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December 21st, 2010

DEVOTIONS

“It’s not how you drive but how you arrive.”  That’s a golfing principle.  (For the record, I’m not too good at either driving or arriving.)

“He can run but he can’t finish.”  (Another sports analogy – a commentator’s slight for a basketball player who can’t put the ball in the hoop or a football player who can’t get across the goal line.)

We come to the end of our 2010 Bible reading, and it’s about being able to finish.

But if you think this final devotional is a pat on the back for those who read all the way to Revelation or a slap on the wrist to those who fell short or are still in process, it’s neither one.

Revelation is about the finish, but there are more important things than finishing the Bible reading.  Revelation is about God’s great Finish – the wedding supper of the Lamb, the final judgment, and the new heaven and new earth.

Your finish is about being there.

The Bible is a journey from cover to cover.  It starts with God’s expectant creation of humans that we might “glorify God and enjoy him forever” (Westminster Confession) and ends with God’s people doing just that.  In between is a story of sin, bondage, deliverance, law, conquest, chaos, kingdom, division, exile, return, wait, incarnation, death, resurrection, commission, evangelism, community, and anticipation.  Poets sing, prophets preach, apostles write gospels and letters, all drawing attention to human need and God’s provision.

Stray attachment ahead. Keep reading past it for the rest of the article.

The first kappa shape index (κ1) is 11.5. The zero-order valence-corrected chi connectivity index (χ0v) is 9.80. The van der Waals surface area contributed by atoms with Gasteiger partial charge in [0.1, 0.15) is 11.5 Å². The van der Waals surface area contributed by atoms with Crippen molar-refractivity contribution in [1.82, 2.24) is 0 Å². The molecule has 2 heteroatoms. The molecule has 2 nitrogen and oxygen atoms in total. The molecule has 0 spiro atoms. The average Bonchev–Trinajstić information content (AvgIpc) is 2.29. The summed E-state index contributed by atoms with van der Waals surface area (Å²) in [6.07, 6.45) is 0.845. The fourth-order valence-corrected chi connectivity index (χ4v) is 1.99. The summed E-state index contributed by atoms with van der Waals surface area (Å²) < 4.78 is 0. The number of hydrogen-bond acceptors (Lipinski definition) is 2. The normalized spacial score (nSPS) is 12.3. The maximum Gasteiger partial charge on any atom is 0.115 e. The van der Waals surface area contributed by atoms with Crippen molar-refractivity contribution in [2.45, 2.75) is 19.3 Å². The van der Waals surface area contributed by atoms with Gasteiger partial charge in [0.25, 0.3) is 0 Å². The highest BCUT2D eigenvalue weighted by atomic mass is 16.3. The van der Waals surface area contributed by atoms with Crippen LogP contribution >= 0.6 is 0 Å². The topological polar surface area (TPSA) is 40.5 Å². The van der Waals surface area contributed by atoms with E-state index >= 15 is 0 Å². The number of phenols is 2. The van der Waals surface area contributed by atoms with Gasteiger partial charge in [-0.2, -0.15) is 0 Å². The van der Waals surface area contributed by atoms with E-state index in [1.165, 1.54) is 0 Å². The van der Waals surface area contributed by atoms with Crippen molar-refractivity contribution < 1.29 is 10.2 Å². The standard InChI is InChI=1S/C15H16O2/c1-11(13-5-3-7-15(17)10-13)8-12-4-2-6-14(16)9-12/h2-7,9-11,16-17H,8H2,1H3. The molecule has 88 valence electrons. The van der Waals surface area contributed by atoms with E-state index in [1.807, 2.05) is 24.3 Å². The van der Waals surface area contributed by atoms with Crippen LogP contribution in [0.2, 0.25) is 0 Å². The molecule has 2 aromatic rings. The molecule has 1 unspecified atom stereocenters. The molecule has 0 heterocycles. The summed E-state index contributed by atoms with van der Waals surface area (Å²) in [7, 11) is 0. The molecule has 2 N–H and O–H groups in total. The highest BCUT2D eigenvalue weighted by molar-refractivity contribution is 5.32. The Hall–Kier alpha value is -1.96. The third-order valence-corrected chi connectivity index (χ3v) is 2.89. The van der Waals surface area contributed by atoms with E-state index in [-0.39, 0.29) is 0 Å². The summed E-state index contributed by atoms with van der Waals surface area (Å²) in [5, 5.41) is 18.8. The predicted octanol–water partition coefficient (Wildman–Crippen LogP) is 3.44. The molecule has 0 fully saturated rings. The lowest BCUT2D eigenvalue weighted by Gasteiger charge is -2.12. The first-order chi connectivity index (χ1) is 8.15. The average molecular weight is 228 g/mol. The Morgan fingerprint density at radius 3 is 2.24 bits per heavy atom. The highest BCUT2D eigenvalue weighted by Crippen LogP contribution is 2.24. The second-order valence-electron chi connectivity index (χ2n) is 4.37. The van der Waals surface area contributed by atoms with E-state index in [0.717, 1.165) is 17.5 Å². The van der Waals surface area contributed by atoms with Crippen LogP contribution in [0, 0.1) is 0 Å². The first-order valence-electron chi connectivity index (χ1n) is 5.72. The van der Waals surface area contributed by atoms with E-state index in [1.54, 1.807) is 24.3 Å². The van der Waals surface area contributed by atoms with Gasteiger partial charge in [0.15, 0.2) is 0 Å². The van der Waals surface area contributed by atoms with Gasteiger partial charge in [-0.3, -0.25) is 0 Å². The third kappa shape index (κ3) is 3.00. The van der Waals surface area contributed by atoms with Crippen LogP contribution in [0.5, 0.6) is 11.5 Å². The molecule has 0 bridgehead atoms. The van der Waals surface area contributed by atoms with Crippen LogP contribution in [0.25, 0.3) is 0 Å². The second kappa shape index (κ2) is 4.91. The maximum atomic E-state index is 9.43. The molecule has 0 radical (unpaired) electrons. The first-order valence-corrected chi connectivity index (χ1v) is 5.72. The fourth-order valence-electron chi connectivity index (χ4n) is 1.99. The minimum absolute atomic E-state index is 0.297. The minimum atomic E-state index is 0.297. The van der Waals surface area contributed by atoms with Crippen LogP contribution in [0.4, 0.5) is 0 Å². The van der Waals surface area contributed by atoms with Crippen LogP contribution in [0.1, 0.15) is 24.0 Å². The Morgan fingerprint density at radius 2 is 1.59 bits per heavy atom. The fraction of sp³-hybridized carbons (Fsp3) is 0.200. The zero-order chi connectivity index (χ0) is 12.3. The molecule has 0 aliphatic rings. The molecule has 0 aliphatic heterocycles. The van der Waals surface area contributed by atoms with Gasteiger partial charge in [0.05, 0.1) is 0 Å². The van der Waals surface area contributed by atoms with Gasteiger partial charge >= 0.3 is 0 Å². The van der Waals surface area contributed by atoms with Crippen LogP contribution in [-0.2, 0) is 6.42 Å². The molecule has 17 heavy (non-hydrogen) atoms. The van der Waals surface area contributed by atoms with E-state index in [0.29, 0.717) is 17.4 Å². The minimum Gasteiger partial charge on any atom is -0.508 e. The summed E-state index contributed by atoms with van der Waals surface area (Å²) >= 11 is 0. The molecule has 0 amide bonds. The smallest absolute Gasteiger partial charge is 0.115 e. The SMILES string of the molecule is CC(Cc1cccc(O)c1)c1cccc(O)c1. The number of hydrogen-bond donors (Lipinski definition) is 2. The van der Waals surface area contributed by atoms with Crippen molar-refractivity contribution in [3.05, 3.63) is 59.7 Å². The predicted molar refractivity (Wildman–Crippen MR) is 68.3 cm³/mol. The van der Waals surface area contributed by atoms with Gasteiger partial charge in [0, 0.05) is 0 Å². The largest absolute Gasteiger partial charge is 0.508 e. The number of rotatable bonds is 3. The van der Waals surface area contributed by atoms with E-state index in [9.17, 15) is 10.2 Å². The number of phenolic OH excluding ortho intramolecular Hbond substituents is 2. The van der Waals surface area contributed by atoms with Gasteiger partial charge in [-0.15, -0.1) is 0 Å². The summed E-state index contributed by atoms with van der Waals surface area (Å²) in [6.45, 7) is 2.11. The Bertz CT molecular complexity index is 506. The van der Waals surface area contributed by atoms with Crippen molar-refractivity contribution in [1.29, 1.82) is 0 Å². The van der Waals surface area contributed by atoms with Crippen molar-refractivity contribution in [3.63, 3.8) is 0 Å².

The Bible finishes well because it is the story of God’s risk and persistence.  God risked giving us freedom, letting us choose to self-destruct and even destroy others, or seek and be found by him for pardon, grace, and life.  But at the end of the story, having overcome evil he draws all his own to himself to fulfill the purpose for which he made us.

The end of the story is hard for humans to fathom because of our limitations.  The Bible doesn’t tell us a lot about heaven – mostly what’s not there (pain, crying, death) and some comparisons (like a perfect city, like a river of flowing water).

We can’t imagine all heaven will be.  We just know it will be a good ending.  I want to be there, and I’m trusting Christ alone to take me safely to the finish line.

 

DAILY BIBLE READING

Dec 20: Heb 11-13
Dec 21:
James
Dec 22:
1Peter
Dec 23:
2Peter
Dec 24:
1John
Dec 25:
2John-Jude
Dec 26:
Rev 1-3
Dec 27:
Rev 4-8

Dec 28: Rev 9-12
Dec 29:
Rev 13-16
Dec 30:
Rev 17-19
Dec 31:
Rev 20-22

 

NOTES ON THIS WEEK’S READINGS

·        This is it!  The final set of notes and readings on Bible Reading 2010.  I’m “cheating” a bit, sending you the final ten days together, since our kids will all be home next Monday and I won’t be coming in the office.

·        Please be sure to let me know when you finish.  I’d like to know who made it all the way through in a year – and how the experience touched your life.  Pause now and put a sticky note at the end of Revelation, reminding you to e-mail me.  If you didn’t finish, don’t be discouraged.  Just keep reading.  The calendar year is arbitrary for this purpose.  Just keep going.

·        Herewith some notes on the final lap.